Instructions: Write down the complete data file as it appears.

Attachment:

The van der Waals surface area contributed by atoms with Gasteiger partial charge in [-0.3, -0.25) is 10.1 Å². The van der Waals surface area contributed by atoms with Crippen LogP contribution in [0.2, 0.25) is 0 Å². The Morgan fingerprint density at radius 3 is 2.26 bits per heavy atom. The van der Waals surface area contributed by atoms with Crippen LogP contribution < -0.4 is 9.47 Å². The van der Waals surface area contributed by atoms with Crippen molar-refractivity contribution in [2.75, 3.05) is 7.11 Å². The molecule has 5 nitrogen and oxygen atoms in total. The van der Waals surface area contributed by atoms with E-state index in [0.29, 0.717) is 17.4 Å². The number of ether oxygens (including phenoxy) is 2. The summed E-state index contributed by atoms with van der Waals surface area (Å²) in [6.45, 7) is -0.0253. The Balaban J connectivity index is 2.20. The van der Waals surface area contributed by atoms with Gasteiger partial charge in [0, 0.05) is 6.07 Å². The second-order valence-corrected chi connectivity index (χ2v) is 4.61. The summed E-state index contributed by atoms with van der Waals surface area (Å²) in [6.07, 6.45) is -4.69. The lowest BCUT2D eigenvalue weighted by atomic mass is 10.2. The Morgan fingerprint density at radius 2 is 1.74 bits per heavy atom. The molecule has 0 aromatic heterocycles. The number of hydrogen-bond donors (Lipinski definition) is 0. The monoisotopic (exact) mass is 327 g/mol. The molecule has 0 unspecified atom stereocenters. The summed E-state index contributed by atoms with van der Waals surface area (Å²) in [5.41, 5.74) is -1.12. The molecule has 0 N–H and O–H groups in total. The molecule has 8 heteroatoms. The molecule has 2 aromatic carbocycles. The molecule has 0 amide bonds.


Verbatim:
The van der Waals surface area contributed by atoms with Gasteiger partial charge in [-0.3, -0.25) is 10.1 Å². The van der Waals surface area contributed by atoms with Crippen LogP contribution in [0.2, 0.25) is 0 Å². The Morgan fingerprint density at radius 3 is 2.26 bits per heavy atom. The van der Waals surface area contributed by atoms with Crippen LogP contribution < -0.4 is 9.47 Å². The van der Waals surface area contributed by atoms with Crippen molar-refractivity contribution in [2.75, 3.05) is 7.11 Å². The molecule has 5 nitrogen and oxygen atoms in total. The van der Waals surface area contributed by atoms with E-state index in [0.29, 0.717) is 17.4 Å². The number of ether oxygens (including phenoxy) is 2. The summed E-state index contributed by atoms with van der Waals surface area (Å²) in [6.45, 7) is -0.0253. The Balaban J connectivity index is 2.20. The van der Waals surface area contributed by atoms with Gasteiger partial charge in [0, 0.05) is 6.07 Å². The second-order valence-corrected chi connectivity index (χ2v) is 4.61. The summed E-state index contributed by atoms with van der Waals surface area (Å²) in [6.07, 6.45) is -4.69. The lowest BCUT2D eigenvalue weighted by atomic mass is 10.2. The Morgan fingerprint density at radius 2 is 1.74 bits per heavy atom. The molecule has 0 aromatic heterocycles. The number of hydrogen-bond donors (Lipinski definition) is 0. The monoisotopic (exact) mass is 327 g/mol. The molecule has 0 unspecified atom stereocenters. The summed E-state index contributed by atoms with van der Waals surface area (Å²) in [5.41, 5.74) is -1.12. The molecule has 0 N–H and O–H groups in total. The molecule has 8 heteroatoms. The molecule has 2 aromatic carbocycles. The molecule has 0 amide bonds.